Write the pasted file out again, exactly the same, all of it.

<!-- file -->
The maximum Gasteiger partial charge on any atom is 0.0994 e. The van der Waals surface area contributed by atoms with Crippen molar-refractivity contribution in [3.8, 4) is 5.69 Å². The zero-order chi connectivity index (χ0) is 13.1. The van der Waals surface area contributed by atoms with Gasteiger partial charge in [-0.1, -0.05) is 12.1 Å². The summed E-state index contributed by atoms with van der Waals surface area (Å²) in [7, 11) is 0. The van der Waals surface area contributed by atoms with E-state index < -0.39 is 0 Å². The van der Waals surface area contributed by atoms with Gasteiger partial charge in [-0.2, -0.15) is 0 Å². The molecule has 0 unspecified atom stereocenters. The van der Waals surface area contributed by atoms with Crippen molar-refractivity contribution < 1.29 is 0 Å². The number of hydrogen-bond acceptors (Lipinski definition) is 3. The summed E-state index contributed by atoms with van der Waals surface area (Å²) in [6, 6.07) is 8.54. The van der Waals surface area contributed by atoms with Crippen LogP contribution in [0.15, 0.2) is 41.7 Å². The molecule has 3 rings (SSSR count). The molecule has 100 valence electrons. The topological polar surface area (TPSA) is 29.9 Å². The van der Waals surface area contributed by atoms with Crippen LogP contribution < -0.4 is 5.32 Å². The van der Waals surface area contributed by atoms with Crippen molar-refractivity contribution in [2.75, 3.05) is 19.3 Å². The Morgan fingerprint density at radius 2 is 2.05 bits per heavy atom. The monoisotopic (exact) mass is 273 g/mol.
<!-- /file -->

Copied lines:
The maximum Gasteiger partial charge on any atom is 0.0994 e. The van der Waals surface area contributed by atoms with Crippen molar-refractivity contribution in [3.8, 4) is 5.69 Å². The zero-order chi connectivity index (χ0) is 13.1. The van der Waals surface area contributed by atoms with Gasteiger partial charge in [-0.1, -0.05) is 12.1 Å². The summed E-state index contributed by atoms with van der Waals surface area (Å²) in [7, 11) is 0. The van der Waals surface area contributed by atoms with E-state index < -0.39 is 0 Å². The van der Waals surface area contributed by atoms with Gasteiger partial charge in [-0.2, -0.15) is 0 Å². The molecule has 0 unspecified atom stereocenters. The van der Waals surface area contributed by atoms with Crippen molar-refractivity contribution < 1.29 is 0 Å². The number of hydrogen-bond acceptors (Lipinski definition) is 3. The summed E-state index contributed by atoms with van der Waals surface area (Å²) in [6, 6.07) is 8.54. The van der Waals surface area contributed by atoms with Crippen LogP contribution in [0.15, 0.2) is 41.7 Å². The molecule has 3 rings (SSSR count). The molecule has 100 valence electrons. The topological polar surface area (TPSA) is 29.9 Å². The van der Waals surface area contributed by atoms with Crippen LogP contribution < -0.4 is 5.32 Å². The van der Waals surface area contributed by atoms with Crippen molar-refractivity contribution in [2.75, 3.05) is 19.3 Å². The Morgan fingerprint density at radius 2 is 2.05 bits per heavy atom. The monoisotopic (exact) mass is 273 g/mol.